The other day I was at my other favorite supermarket standing in the self-checkout lane ready to do battle with the attendant standing at the control station. You see, I had taken the plastic bottle of laundry detergent and scanned it over the plastic plate and the price came up as 2.59. As far as I was concerned it should have read 1.77, just as the sign said on the large display from which I grabbed it near the back of the store.
After finally getting the attention of the attendant who had been helping two obviously more important shoppers than me, I made mention to her of the incorrect pricing. She scanned it in her computer and said that 2.59 was correct. Naturally, I was a gentleman (hey, this is my fantasy, not yours) and said, “Ma’am, I’m sure you are mistaken because the sign indeed read 1.77 in two locations- at the shelf in the regular aisle and at the large bin display all the way in the back.”
Not wanting to believe anything that came out of my mouth was true, she motioned for a gofer to check the accuracy of my statement. A few long minutes passed with those standing in the self-checkout lane behind me getting antsier (an obvious anagram of nastier) by the second. The gofer finally returned and said that the price was indeed 2.59 and that it was a different brand at 1.77. I asked him to which location did he go (but in a way in which I ended in a preposition) and he said that he looked in the regular shelves. I pointed out to the judge that the corporate attorney did not do due diligence. I said, “well, if he had gone to the large bin in the back he would have seen the mixture of products all at the same price. I picked up the said exhibit from the large bin which had both brands on it and there was no quick way to discern if there was any price differential between the myriad of labels. The sign only read 1.77.” The attendant looked at me as if I was speaking a foreign language.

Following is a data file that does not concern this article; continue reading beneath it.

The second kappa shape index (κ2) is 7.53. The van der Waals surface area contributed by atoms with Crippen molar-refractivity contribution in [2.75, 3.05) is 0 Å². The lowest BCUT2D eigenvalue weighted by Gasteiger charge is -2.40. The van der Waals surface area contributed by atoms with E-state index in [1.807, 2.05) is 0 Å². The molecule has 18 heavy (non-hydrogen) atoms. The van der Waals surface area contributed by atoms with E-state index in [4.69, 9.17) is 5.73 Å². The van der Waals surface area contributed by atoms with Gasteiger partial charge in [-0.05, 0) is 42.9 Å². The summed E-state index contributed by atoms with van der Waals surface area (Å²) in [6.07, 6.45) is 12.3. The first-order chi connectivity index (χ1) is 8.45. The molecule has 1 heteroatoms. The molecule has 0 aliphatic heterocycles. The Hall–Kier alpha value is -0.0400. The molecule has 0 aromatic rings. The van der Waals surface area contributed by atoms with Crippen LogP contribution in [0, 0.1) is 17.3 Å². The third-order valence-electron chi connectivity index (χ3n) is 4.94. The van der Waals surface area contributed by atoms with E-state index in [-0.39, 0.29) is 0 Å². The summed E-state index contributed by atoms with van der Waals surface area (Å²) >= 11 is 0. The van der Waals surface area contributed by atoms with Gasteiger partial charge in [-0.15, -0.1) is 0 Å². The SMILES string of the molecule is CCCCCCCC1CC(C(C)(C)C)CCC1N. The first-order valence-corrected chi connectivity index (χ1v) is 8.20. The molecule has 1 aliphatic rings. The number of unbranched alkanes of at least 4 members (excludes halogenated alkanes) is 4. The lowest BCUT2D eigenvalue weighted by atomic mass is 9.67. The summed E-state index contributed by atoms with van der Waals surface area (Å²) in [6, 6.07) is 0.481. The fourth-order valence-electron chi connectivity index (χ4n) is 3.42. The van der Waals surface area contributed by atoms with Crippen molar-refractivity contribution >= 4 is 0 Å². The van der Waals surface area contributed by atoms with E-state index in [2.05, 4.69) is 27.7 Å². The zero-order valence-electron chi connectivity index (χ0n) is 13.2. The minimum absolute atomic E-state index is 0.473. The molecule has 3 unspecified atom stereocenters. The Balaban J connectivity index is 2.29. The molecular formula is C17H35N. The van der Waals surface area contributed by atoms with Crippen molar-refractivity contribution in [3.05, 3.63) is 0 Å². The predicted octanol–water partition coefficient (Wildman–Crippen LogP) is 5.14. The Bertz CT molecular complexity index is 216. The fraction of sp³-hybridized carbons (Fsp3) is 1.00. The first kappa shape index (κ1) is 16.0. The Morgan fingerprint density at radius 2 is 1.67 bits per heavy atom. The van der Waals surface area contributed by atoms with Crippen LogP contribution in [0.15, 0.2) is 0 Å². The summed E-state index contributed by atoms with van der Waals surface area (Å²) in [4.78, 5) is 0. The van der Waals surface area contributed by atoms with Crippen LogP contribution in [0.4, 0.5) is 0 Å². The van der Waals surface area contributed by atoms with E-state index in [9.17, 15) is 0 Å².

The judge- I mean, attendant- did not rule in my favor so I asked her to remove the said exhibit from my list to which she complied. I also told her that I was going to appeal to a higher court- the store manager- hoping this would intimidate her into giving in. She gave me that look I’m used to seeing. You know, the one that says two words.
Anyways, after I bought a couple of lottery tickets at the self-vending machine I took a look at the nearby service desk, saw that there was only one other person arguing with the clerk and figured what did I have to lose. I walked over and told the clerk about the pricing problem. She said that she would have another gofer check out the bin to see if I was telling the truth. Five minutes later she still had not sent anyone because the store was a madhouse of activity.
The clerk took a hard look at me and saw I was not going to back down for 82 cents. She asked if the detergent I had grabbed was still at the checkout lane. The attendant controlling the self-checkout area gave it to her and she rung it up at 1.77. Yes! There is justice.
I’m thinking of teaching an adult education class in self-assertive skills at the local community college.